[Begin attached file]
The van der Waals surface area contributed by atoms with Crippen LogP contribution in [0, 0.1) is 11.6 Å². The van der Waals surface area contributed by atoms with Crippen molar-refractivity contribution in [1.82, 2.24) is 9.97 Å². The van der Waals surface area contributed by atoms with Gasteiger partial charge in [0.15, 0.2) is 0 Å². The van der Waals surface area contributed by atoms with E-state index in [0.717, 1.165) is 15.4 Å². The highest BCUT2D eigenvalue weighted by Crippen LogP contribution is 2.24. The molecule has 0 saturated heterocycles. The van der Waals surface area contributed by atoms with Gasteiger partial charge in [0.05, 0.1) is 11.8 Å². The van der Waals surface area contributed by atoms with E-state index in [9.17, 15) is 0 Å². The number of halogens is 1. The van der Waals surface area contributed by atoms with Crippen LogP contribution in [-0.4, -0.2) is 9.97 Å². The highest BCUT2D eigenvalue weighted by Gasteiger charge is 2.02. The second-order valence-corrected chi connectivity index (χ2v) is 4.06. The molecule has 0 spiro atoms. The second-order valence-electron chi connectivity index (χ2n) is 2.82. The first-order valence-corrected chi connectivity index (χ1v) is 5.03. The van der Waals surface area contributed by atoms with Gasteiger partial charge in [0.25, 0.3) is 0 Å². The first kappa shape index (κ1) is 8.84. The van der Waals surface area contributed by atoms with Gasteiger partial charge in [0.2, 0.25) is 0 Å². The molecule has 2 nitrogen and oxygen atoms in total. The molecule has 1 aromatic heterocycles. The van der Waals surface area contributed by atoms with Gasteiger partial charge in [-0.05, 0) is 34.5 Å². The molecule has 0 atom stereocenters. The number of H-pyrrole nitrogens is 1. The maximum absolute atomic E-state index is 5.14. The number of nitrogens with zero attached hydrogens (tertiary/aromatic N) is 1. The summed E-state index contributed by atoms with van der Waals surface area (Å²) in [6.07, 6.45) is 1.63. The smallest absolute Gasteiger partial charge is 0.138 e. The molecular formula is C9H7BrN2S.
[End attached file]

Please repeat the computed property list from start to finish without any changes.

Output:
The van der Waals surface area contributed by atoms with Crippen LogP contribution in [0, 0.1) is 11.6 Å². The van der Waals surface area contributed by atoms with Crippen molar-refractivity contribution in [1.82, 2.24) is 9.97 Å². The van der Waals surface area contributed by atoms with Gasteiger partial charge in [0.15, 0.2) is 0 Å². The van der Waals surface area contributed by atoms with E-state index in [0.717, 1.165) is 15.4 Å². The highest BCUT2D eigenvalue weighted by Crippen LogP contribution is 2.24. The molecule has 0 saturated heterocycles. The van der Waals surface area contributed by atoms with Gasteiger partial charge in [0.05, 0.1) is 11.8 Å². The van der Waals surface area contributed by atoms with E-state index in [9.17, 15) is 0 Å². The number of halogens is 1. The van der Waals surface area contributed by atoms with Crippen LogP contribution in [-0.4, -0.2) is 9.97 Å². The highest BCUT2D eigenvalue weighted by Gasteiger charge is 2.02. The second-order valence-corrected chi connectivity index (χ2v) is 4.06. The molecule has 0 spiro atoms. The second-order valence-electron chi connectivity index (χ2n) is 2.82. The first-order valence-corrected chi connectivity index (χ1v) is 5.03. The van der Waals surface area contributed by atoms with Gasteiger partial charge in [0.25, 0.3) is 0 Å². The first kappa shape index (κ1) is 8.84. The van der Waals surface area contributed by atoms with Gasteiger partial charge in [0.2, 0.25) is 0 Å². The molecule has 2 nitrogen and oxygen atoms in total. The molecule has 1 aromatic heterocycles. The van der Waals surface area contributed by atoms with Gasteiger partial charge in [-0.05, 0) is 34.5 Å². The molecule has 0 atom stereocenters. The number of H-pyrrole nitrogens is 1. The maximum absolute atomic E-state index is 5.14. The number of nitrogens with zero attached hydrogens (tertiary/aromatic N) is 1. The summed E-state index contributed by atoms with van der Waals surface area (Å²) in [6.07, 6.45) is 1.63. The smallest absolute Gasteiger partial charge is 0.138 e. The molecular formula is C9H7BrN2S.